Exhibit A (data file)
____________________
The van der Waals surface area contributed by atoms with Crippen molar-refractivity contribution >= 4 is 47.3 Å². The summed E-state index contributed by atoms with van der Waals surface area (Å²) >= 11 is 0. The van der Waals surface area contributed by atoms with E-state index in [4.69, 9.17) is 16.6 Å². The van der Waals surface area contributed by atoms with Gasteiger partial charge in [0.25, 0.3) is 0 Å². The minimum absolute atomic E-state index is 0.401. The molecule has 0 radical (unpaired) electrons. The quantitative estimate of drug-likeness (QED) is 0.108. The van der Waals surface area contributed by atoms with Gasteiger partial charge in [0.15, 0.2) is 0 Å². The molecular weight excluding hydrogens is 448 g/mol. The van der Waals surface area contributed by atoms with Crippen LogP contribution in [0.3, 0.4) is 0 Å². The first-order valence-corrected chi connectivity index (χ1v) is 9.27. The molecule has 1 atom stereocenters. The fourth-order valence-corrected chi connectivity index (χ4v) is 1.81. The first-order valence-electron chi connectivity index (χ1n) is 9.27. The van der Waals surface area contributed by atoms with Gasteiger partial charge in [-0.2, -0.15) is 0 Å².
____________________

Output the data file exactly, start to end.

The van der Waals surface area contributed by atoms with Crippen molar-refractivity contribution >= 4 is 47.3 Å². The summed E-state index contributed by atoms with van der Waals surface area (Å²) >= 11 is 0. The van der Waals surface area contributed by atoms with E-state index in [4.69, 9.17) is 16.6 Å². The van der Waals surface area contributed by atoms with Gasteiger partial charge in [0.25, 0.3) is 0 Å². The minimum absolute atomic E-state index is 0.401. The molecule has 0 radical (unpaired) electrons. The quantitative estimate of drug-likeness (QED) is 0.108. The van der Waals surface area contributed by atoms with Gasteiger partial charge in [0.15, 0.2) is 0 Å². The molecular weight excluding hydrogens is 448 g/mol. The van der Waals surface area contributed by atoms with Crippen LogP contribution in [0.3, 0.4) is 0 Å². The first-order valence-corrected chi connectivity index (χ1v) is 9.27. The molecule has 1 atom stereocenters. The fourth-order valence-corrected chi connectivity index (χ4v) is 1.81. The first-order valence-electron chi connectivity index (χ1n) is 9.27. The van der Waals surface area contributed by atoms with Gasteiger partial charge in [-0.2, -0.15) is 0 Å².